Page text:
Waitrose’s suggested ‘lead by example’ initiatives are not fair and meaningful in comparison to its genuine day-to-day operations, as required by the Green Claims Code. In advertising, claims relating to one part of a product or service shouldn’t mislead people about the overall impact of the product or business. This is exactly what Waitrose’s promotion of Leckford Estate does, and without an overall meat and dairy reduction target to accompany, the overall claim of Leckford to be “driving change” for the John Lewis Partnership’s 2050 Net Zero target remains unsubstantiated at best.

Sainsbury’s Reduced Carbon Beef

The Claim

Sainsbury’s is next on our (hit) list, with its October launch of ‘Reduced Carbon Beef’.

The retailer claims that its new Taste the Difference Aberdeen Angus range offers 25% lower CO2 equivalent emissions than the ‘industry standard’ for beef. After some pressure, Sainsbury’s published the ‘industry standard’ marker at 32.14kg Co2e per kg of beef on the shelf, which would out their new product at 24.105kg of CO2e per kg of beef.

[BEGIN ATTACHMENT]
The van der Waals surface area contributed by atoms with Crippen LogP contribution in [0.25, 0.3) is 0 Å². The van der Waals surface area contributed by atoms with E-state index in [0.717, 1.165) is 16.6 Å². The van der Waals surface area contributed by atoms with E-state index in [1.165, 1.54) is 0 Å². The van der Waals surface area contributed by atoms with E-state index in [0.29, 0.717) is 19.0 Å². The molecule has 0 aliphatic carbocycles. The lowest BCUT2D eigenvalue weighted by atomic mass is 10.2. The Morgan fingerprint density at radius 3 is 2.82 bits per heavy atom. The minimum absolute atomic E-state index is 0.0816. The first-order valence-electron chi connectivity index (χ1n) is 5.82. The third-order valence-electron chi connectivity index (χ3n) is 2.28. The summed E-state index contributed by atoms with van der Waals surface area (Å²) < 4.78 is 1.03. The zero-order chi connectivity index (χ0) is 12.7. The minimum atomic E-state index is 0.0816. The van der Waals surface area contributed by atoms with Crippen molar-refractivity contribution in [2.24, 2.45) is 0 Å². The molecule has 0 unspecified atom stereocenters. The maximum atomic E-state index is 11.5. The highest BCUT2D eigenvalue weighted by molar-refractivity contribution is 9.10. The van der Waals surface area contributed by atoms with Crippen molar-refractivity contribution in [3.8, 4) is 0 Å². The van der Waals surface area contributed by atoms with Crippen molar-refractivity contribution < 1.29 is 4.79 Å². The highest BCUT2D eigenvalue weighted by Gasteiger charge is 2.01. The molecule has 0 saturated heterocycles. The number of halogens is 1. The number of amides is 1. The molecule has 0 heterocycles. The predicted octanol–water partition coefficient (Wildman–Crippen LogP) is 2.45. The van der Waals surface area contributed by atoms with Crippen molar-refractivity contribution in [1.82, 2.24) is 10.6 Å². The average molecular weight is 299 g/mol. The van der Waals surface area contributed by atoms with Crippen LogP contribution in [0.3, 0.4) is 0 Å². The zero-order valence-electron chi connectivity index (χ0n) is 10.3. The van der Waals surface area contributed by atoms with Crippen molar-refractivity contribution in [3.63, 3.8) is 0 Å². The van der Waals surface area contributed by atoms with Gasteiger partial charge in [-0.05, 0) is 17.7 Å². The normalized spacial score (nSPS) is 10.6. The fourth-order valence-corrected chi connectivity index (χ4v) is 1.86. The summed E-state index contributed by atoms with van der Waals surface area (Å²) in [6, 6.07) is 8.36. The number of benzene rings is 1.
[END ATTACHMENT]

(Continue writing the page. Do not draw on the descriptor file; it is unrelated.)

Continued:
The Problem

Sainsbury’s has not made their methodology available for public scrutiny. This  claim appears to rest on earlier slaughter for the animals (not mentioned on the packaging) with few further details provided. According to the CMA, green claims must be clear, unambiguous, and substantiated, which this is not.

This claim also omits more important information: a fair and meaningful comparison to plant-based alternatives. 25.105kg of CO2e might get you 1kg of Sainsbury’s Lower Carbon Beef, but for the same carbon budget, you could produce over 7.6kg of tofu (a complete protein), 24.5kg of peas, or a whopping 56kg of nuts. Even ‘Lower Carbon Beef’ is incredibly carbon intensive against the alternatives, which Sainsbury’s choose not to point out to their customers. As we pointed out in our Greenwash Grocers report, Sainsbury’s has no target for reducing its overall sales of meat and dairy, without which it cannot hope to meet its net zero target for all its emissions.